Journal of Medical Virology 09/2014; 86(9). DOI:10.1002/jmv.23994 · 2.35 Impact Factor
Available from: Toshiyasu Taniguchi
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ABSTRACT: Fanconi anaemia (FA) is a chromosomal instability disorder associated with a high risk of acute myeloid leukaemia (AML). Previous work has shown that the AML cell line CHRF-288, derived from a sporadic AML-M7 patient, does not express FANCF protein and exhibits a cellular FA phenotype. We show that this phenotype is corrected by a FANCF-expressing plasmid and that the absence of FANCF protein is explained by hypermethylation of the promoter region of the FANCF gene. As FANCF is localized in a hot-spot region for somatic hypermethylation (11p15), FANCF silencing might be an early step in sporadic carcinogenesis, including leukaemogenesis.
British Journal of Haematology 12/2003; 123(3):469-71. DOI:10.1046/j.1365-2141.2003.04640.x · 4.71 Impact Factor
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ABSTRACT: Chromosome rearrangements in squamous cell carcinoma of the vulva (SCV) have indicated common consistent regions of loss and gain. The overall aim of our research was to define and characterize individual genes that underlie the pathogenesis of SCV. Thirteen cell lines from 12 SCV patients were evaluated for loss and gain of 122 genes distributed throughout the genome. Individual genes were analyzed for genetic alterations using a novel genomewide strategy, the multiplex ligation-dependent probe amplification assay. Our candidate gene approach identified several altered loci. Most frequent was the loss of 1 copy of TMSB10, observed in 11 of 12 SCV patients, followed by loss of CTNNB1 and BCL2, which occurred in 7 of 12 patients. Frequent gains/amplifications included CCND1, observed in 8 of 12 patients, and IL12A, in 7 of the 12 patients. Loss and gain of specific genes observed in our study were generally concordant with the results of previous studies of cytogenetics and CGH utilizing the same SCV cell lines. Genetic alterations are hallmarks of tumorigenesis, and there is wide agreement that recurrent altered genomic loci contain genes important for tumor development and progression. Understanding the interplay of cancer genes and the pathways they utilize can lead to the detection of novel molecular targets in the diagnosis, prognosis, and treatment of SCV.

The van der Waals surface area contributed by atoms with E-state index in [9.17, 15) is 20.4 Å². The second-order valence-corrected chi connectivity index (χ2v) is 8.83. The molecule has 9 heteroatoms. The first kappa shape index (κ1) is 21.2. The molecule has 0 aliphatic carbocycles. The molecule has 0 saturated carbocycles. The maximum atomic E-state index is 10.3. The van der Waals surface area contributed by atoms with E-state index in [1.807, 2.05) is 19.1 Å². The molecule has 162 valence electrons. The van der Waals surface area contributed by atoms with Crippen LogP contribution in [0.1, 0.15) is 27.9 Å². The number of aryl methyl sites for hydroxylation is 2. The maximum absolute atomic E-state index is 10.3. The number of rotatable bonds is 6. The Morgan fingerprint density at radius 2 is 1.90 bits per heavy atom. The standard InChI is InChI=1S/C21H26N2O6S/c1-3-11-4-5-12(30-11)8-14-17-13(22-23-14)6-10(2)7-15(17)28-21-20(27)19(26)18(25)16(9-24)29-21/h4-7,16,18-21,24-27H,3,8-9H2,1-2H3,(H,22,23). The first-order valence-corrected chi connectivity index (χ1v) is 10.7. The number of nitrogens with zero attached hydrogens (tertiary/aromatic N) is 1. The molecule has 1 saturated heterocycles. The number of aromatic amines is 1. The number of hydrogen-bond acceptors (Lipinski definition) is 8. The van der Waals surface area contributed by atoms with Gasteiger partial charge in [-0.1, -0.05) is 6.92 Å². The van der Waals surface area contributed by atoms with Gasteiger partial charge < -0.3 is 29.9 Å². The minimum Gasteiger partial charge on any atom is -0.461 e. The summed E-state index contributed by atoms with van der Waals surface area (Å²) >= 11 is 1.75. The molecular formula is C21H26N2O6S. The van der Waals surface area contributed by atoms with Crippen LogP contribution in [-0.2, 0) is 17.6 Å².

Genes Chromosomes and Cancer 10/2005; 44(2):185-93. DOI:10.1002/gcc.20230 · 4.04 Impact Factor